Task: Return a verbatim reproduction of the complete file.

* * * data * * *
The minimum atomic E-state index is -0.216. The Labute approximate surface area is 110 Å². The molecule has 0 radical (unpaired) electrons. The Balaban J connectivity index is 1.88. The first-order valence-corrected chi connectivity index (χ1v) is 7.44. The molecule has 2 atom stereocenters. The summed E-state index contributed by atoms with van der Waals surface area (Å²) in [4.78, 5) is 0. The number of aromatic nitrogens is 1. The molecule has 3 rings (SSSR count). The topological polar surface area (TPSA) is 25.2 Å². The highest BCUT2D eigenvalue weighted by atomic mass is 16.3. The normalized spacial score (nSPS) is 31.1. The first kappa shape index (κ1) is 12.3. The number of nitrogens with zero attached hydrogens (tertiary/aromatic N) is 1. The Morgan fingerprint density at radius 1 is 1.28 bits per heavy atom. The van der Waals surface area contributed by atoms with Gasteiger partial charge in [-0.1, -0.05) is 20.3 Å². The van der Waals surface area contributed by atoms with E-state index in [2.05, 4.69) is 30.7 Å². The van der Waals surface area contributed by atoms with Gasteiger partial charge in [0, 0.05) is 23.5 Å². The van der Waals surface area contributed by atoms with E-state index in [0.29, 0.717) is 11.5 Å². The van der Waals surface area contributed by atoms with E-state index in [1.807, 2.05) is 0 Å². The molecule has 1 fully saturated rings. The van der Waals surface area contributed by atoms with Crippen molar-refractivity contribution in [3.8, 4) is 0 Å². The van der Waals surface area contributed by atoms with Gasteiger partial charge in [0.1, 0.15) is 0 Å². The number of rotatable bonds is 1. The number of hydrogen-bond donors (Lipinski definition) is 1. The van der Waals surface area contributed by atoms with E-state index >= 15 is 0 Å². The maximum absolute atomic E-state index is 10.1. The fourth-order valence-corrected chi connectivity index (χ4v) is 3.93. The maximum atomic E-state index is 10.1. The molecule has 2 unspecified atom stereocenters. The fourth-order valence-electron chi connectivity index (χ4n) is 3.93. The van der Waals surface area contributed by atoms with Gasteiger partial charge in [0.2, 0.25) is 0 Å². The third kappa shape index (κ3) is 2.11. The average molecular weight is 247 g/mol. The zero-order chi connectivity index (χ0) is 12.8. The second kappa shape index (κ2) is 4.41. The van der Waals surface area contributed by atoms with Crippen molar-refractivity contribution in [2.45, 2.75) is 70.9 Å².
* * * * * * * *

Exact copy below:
The minimum atomic E-state index is -0.216. The Labute approximate surface area is 110 Å². The molecule has 0 radical (unpaired) electrons. The Balaban J connectivity index is 1.88. The first-order valence-corrected chi connectivity index (χ1v) is 7.44. The molecule has 2 atom stereocenters. The summed E-state index contributed by atoms with van der Waals surface area (Å²) in [4.78, 5) is 0. The number of aromatic nitrogens is 1. The molecule has 3 rings (SSSR count). The topological polar surface area (TPSA) is 25.2 Å². The highest BCUT2D eigenvalue weighted by atomic mass is 16.3. The normalized spacial score (nSPS) is 31.1. The first kappa shape index (κ1) is 12.3. The number of nitrogens with zero attached hydrogens (tertiary/aromatic N) is 1. The Morgan fingerprint density at radius 1 is 1.28 bits per heavy atom. The van der Waals surface area contributed by atoms with Gasteiger partial charge in [-0.1, -0.05) is 20.3 Å². The van der Waals surface area contributed by atoms with E-state index in [2.05, 4.69) is 30.7 Å². The van der Waals surface area contributed by atoms with Gasteiger partial charge in [0, 0.05) is 23.5 Å². The van der Waals surface area contributed by atoms with E-state index in [0.29, 0.717) is 11.5 Å². The van der Waals surface area contributed by atoms with E-state index in [1.807, 2.05) is 0 Å². The molecule has 1 fully saturated rings. The van der Waals surface area contributed by atoms with Crippen molar-refractivity contribution in [3.8, 4) is 0 Å². The van der Waals surface area contributed by atoms with Gasteiger partial charge in [0.1, 0.15) is 0 Å². The number of rotatable bonds is 1. The number of hydrogen-bond donors (Lipinski definition) is 1. The van der Waals surface area contributed by atoms with E-state index >= 15 is 0 Å². The maximum absolute atomic E-state index is 10.1. The fourth-order valence-corrected chi connectivity index (χ4v) is 3.93. The maximum atomic E-state index is 10.1. The molecule has 2 unspecified atom stereocenters. The fourth-order valence-electron chi connectivity index (χ4n) is 3.93. The van der Waals surface area contributed by atoms with Gasteiger partial charge in [0.2, 0.25) is 0 Å². The third kappa shape index (κ3) is 2.11. The average molecular weight is 247 g/mol. The zero-order chi connectivity index (χ0) is 12.8. The second kappa shape index (κ2) is 4.41. The van der Waals surface area contributed by atoms with Crippen molar-refractivity contribution in [2.45, 2.75) is 70.9 Å².